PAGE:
3 carrots, cut into thirds

4 stalks celery, cut into thirds

2 parsnips, quartered

2 cups summer squash, cut in pieces

2 potatoes, halved and then quartered

1 cup sliced mushrooms

1 large tomato, quartered

2 bay leaves

3 to 4 sprigs parsley

6 whole peppercorns

2 1/2 quarts water

Salt, optional

Heat oil in 6-quart pressure cooker. Add leeks, garlic and onion. Saute until tender and onion begins to brown, about 3 minutes. Add carrots, celery and parsnips. Saute 5 minutes more. Add squash, potatoes, mushrooms, tomato, bay leaves, parsley, peppercorns and water.

Lock lid in place and bring up to high pressure. Reduce heat to maintain high pressure and cook 12 minutes. Release pressure naturally, if time permits.

Strain stock through strainer, pressing vegetables against side to release as much flavor and liquid as possible. Discard solids. Season to taste with salt if needed. Or season to taste when serving.

* Makes about 10 cups.

* Each cup contains about:

* 99 calories; 36 mg sodium; 0 cholesterol; 2 grams fat; 20 grams carbohydrates; 3 grams protein; 1.94 grams fiber.


Variation: Rich Chicken Stock--Stock in half an hour? That's what prompted me to first try the pressure cooker. Coarsely chop and then saute in pot 1 tablespoon olive oil, 2 stalks celery, 2 large carrots and 1 large onion. Add 3 pounds chicken, 1 bay leaf, some Italian parsley, 6 whole peppercorns and 8 cups water. Lock lid in place and bring up to high pressure. Reduce heat just enough to maintain high pressure and cook 25 minutes. Release pressure. Ideally, stocks should be prepared day in advance so that fat that congeals on top can be skimmed off. Makes 8 cups stock.


Desserts in a pressure cooker? The idea seemed a bit silly at first. But there are some desserts, such as steamed puddings and pudding cakes, fruit compotes and silky custards that turn out fantastic in a pressure cooker. I adapted this terrific recipe from the "Mark Peel & Nancy Silverton At Home" cookbook (Warner Books: $24.95). Peel and Silverton's method requires the flan to bake in a water bath for 45 to 55 minutes, but cooked under pressure, it has a creamier texture and is ready in only 12 to 15 minutes.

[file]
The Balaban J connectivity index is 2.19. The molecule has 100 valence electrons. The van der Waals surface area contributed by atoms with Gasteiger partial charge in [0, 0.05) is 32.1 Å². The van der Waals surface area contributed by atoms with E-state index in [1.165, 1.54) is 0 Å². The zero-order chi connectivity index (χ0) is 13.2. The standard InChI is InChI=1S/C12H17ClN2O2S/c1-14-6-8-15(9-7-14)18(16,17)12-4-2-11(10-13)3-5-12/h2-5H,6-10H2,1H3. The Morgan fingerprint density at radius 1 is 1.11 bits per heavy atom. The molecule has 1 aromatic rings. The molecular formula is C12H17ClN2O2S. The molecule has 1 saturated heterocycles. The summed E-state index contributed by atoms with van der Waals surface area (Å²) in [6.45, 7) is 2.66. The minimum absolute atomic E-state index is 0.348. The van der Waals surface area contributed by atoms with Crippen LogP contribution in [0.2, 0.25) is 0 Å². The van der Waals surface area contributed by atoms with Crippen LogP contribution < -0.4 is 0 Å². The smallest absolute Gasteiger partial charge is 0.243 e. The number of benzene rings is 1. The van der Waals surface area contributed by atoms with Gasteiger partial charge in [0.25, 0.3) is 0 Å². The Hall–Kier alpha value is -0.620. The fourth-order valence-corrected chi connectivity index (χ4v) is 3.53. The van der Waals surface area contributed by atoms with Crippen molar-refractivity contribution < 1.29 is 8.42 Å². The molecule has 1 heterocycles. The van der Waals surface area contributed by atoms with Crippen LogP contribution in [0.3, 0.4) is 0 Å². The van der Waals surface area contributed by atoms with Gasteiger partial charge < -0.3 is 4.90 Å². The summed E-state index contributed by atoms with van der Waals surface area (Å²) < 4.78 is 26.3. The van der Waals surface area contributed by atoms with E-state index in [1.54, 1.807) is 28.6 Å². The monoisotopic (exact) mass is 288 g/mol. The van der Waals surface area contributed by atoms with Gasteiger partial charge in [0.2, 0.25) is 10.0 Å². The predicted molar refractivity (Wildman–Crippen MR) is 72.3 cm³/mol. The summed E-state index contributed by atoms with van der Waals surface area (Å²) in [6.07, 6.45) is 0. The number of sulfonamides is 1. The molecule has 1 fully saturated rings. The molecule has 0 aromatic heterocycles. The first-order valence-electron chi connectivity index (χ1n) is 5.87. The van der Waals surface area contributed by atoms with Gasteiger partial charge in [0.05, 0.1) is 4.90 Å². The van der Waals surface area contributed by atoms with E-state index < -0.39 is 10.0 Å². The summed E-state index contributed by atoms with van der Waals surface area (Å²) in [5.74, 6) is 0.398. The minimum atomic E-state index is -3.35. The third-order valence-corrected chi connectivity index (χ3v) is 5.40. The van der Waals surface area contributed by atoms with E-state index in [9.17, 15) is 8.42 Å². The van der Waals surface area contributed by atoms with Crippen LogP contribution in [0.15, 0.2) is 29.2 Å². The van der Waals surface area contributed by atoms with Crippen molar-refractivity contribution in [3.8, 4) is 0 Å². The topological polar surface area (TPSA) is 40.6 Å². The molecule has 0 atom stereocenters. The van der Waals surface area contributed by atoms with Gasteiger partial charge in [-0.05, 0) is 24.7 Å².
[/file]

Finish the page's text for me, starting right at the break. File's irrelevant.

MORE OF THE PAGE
2 tablespoons water

1 3/4 cups milk

1/4 cup half-and-half

1 tablespoon instant espresso powder

3 eggs

4 egg yolks

1/3 cup Kahlua or other coffee-flavored liqueur

1 cup boiling water

Stir together 3/4 cup sugar and 2 tablespoons water in small heavy saucepan over high heat. Bring to boil. Cook, without stirring, until mixture turns mahogany brown, about 5 to 8 minutes. Immediately pour into 1 1/4-quart souffle dish or casserole, turning to coat halfway up sides. Set aside to harden.

Warm milk and half-and-half in medium saucepan over medium heat. Add espresso powder and stir until dissolved.

Gently whisk eggs, egg yolks and 1/4 cup sugar together in medium bowl while slowly adding warm milk mixture. Stir in Kahlua. Pour through strainer into caramel-lined dish.

Cover top with with 2 layers foil. Place cooking rack in 6-quart pressure cooker and add 1 cup boiling water. Place souffle dish on rack. Lock lid in place and bring up to high pressure. Cook 15 minutes at high pressure. Bring down pressure immediately. Knife inserted in center should come out clean, but center should still jiggle slightly. Cool to room temperature. Refrigerate until chilled.

To serve, use tip of knife to loosen sides of flan. Place rimmed plate on top of dish and invert.

* Makes 6 servings.

* Each serving contains about:

* 325 calories; 90 mg sodium; 308 mg cholesterol; 12 grams fat; 39 grams carbohydrates; 9 grams protein; 0 fiber.